Many individuals choose to return to a maiden or birth name following a divorce. If you changed your name during a divorce, you might be curious about changing the children’s names to match your own.
There is a way to legally change your child’s name in the State of New Jersey. However, it is entirely separate from the divorce process.
Typically, both parents must consent to the name change. If both parents consent, the judge will almost always approve the request. If one parent opposes the name change, things get a little more complicated.
What Does the Process Look Like?
The parent seeking the name change needs to submit a Verified Complaint (along with some other paperwork and a filing fee) to the Superior Court in the jurisdiction of the parent and child’s residence. The court will set a date for the hearing, and a notice of the request and hearing date must be published in the local newspaper at least two weeks before the hearing.
The other parent must be notified of the hearing and has a right to oppose the name change. After the court hearing, the final judgement must be published in the local newspaper.
The New Jersey Courts put together a packet to help parents request a name change for a child under the age of 18.
What if One Parent Does Not Consent?
As with all other issues in family court, judges will make the name change decision in the “best interest of the child.”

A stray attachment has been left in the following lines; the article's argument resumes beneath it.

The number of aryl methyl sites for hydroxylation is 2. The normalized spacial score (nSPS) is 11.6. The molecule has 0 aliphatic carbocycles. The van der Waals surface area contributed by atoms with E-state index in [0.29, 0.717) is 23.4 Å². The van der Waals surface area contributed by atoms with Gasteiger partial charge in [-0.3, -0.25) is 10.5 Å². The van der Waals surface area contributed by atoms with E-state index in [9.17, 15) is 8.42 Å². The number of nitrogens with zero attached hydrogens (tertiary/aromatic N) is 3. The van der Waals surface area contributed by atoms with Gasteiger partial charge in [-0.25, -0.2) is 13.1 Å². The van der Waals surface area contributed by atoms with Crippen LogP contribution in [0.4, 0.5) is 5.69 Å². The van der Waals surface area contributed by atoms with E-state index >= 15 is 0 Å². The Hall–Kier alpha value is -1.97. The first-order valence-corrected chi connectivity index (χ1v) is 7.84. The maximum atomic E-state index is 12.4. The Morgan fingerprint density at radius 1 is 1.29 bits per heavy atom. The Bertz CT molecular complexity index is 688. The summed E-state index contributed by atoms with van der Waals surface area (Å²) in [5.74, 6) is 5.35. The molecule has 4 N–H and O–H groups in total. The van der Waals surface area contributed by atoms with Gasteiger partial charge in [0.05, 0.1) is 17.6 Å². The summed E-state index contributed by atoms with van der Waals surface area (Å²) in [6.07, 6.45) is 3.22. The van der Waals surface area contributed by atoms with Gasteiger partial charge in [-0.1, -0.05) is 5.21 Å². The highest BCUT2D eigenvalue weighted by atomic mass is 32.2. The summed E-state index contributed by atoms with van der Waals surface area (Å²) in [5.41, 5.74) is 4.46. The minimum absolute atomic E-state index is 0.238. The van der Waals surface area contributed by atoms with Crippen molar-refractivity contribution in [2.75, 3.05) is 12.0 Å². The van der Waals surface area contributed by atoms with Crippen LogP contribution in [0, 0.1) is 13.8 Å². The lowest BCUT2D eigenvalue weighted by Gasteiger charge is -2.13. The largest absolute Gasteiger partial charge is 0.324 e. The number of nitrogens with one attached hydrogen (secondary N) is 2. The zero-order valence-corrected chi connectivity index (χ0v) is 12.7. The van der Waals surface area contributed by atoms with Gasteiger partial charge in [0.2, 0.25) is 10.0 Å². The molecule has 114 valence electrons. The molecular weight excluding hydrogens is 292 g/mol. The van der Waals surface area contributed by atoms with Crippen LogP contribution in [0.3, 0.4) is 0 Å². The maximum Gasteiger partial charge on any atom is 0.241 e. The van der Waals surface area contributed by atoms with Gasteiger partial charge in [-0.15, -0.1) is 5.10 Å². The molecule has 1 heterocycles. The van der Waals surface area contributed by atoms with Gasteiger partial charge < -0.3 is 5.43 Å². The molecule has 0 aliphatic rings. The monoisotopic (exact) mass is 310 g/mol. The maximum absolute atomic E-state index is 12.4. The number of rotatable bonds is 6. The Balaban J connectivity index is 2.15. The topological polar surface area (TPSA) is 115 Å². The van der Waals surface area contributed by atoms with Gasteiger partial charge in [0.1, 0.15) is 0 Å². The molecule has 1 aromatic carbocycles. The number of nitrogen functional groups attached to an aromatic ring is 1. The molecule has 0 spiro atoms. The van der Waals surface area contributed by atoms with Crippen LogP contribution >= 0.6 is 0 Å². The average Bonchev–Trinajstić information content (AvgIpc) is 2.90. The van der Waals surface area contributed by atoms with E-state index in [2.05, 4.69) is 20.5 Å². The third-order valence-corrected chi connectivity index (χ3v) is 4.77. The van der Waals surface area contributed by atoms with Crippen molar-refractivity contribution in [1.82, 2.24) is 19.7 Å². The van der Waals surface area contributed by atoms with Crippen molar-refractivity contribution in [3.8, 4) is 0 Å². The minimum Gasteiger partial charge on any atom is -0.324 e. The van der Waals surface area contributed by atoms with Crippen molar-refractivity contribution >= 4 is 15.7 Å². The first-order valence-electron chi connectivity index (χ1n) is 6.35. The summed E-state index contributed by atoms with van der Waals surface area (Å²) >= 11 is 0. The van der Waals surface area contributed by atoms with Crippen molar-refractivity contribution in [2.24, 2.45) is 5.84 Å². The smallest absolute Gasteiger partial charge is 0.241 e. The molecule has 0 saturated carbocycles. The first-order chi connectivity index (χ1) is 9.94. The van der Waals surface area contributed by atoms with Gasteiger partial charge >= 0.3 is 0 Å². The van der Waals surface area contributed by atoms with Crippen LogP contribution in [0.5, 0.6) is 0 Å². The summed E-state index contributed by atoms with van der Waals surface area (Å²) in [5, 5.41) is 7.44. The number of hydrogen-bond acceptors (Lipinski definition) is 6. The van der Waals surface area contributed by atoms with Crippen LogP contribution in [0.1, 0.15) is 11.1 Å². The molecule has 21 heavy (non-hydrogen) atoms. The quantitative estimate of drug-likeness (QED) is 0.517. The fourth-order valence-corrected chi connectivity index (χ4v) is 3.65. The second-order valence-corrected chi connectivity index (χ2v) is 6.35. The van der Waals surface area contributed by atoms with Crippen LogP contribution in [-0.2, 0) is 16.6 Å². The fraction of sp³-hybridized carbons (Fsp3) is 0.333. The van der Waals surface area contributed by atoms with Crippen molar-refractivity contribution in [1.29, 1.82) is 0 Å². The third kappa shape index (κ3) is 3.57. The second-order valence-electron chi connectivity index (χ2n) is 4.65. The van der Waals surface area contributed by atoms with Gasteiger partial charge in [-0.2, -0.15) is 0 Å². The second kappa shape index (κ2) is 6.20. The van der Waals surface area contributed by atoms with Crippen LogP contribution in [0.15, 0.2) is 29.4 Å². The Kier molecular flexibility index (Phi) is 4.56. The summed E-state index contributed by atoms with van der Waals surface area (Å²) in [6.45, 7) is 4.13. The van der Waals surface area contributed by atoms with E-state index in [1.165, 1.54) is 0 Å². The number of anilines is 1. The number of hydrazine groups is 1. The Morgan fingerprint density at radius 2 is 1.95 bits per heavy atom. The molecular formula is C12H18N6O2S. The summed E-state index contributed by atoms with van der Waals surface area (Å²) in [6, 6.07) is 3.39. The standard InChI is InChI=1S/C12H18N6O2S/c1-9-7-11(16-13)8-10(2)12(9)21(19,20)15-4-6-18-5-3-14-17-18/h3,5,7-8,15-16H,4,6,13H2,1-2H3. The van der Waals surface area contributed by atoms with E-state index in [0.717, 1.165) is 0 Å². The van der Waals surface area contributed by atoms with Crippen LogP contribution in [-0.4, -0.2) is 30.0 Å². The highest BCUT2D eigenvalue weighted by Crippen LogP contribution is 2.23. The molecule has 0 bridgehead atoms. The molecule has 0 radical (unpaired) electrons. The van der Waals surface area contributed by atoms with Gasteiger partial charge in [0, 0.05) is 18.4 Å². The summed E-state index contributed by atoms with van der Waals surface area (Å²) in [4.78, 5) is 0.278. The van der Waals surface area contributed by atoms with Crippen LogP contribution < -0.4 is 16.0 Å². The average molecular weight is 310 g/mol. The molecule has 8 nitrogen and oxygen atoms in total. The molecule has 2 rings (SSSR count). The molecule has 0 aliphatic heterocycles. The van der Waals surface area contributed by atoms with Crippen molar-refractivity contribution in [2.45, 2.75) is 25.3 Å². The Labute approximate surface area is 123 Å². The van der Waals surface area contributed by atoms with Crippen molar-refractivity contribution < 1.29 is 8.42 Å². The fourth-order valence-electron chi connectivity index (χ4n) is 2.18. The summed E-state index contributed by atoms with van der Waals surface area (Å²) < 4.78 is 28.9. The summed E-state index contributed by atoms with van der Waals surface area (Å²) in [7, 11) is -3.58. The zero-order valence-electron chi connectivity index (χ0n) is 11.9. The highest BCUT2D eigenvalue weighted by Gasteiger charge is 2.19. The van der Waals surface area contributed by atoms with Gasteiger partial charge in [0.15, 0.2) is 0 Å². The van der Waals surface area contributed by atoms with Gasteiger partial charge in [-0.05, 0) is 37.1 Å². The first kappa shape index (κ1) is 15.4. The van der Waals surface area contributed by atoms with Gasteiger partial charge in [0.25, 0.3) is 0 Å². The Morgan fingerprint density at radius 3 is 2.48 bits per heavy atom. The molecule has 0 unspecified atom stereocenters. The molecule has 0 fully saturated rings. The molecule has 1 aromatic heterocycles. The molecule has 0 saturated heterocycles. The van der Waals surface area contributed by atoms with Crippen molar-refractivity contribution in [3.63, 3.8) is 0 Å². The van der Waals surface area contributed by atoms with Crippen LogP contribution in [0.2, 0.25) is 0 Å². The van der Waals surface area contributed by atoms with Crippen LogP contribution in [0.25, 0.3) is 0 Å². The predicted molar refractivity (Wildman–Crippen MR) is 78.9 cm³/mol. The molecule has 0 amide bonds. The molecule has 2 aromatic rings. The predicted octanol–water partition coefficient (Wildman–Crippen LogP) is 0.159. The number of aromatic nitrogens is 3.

Traditionally, the courts have been biased toward keeping the child’s original last name, especially if the father plays an active role in the child’s life. However, if you can prove a name change would be in the best interest of the child, you may be able to change the child’s name without the consent of the other parent.
The court will consider numerous criteria when determining whether a name change is appropriate for the child:
- Age of the child
- Effect of a name change on the child’s relationship with both parents
- Length of time the child has used the current name
- Motivations of the parent requesting a name change
- Parental misconduct or neglect
- Potential harms of changing the child’s name (anxiety, embarrassment, etc.)
- The child’s existing relationship with each parent
- The current name’s ties to family heritage or ethnic identity
- The name’s role in identifying with a family unit
- The wishes of the child (mostly for older children)
- Whether the mother intends to change her name upon remarriage
- Other relevant factors that impact the child’s well-being
Every situation is different, so the judge’s opinion will depend heavily on the specific facts of the case.
Hire a New Jersey Family Lawyer
Changing a child’s name requires paperwork, filing fees, and court hearings. You should seek the assistance of a professional, especially if you anticipate opposition from the child’s other parent.